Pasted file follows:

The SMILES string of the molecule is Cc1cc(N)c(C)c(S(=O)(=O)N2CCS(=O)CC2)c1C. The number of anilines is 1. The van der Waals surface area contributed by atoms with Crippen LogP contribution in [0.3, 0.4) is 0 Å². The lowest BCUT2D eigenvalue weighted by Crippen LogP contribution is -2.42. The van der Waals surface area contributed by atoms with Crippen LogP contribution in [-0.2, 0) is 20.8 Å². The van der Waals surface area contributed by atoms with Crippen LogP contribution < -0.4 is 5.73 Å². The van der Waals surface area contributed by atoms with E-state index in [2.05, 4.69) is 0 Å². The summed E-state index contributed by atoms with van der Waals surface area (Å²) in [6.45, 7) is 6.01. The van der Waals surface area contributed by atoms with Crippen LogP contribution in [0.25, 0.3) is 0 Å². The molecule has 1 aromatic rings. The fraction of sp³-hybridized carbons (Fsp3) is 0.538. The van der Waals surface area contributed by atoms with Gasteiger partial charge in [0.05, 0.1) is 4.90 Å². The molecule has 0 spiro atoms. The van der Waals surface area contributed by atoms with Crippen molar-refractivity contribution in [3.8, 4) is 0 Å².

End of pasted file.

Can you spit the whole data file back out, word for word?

The SMILES string of the molecule is Cc1cc(N)c(C)c(S(=O)(=O)N2CCS(=O)CC2)c1C. The number of anilines is 1. The van der Waals surface area contributed by atoms with Crippen LogP contribution in [0.3, 0.4) is 0 Å². The lowest BCUT2D eigenvalue weighted by Crippen LogP contribution is -2.42. The van der Waals surface area contributed by atoms with Crippen LogP contribution in [-0.2, 0) is 20.8 Å². The van der Waals surface area contributed by atoms with Crippen LogP contribution < -0.4 is 5.73 Å². The van der Waals surface area contributed by atoms with E-state index in [2.05, 4.69) is 0 Å². The summed E-state index contributed by atoms with van der Waals surface area (Å²) in [6.45, 7) is 6.01. The van der Waals surface area contributed by atoms with Crippen LogP contribution in [0.25, 0.3) is 0 Å². The molecule has 1 aromatic rings. The fraction of sp³-hybridized carbons (Fsp3) is 0.538. The van der Waals surface area contributed by atoms with Gasteiger partial charge in [0.05, 0.1) is 4.90 Å². The molecule has 0 spiro atoms. The van der Waals surface area contributed by atoms with Crippen molar-refractivity contribution in [3.8, 4) is 0 Å².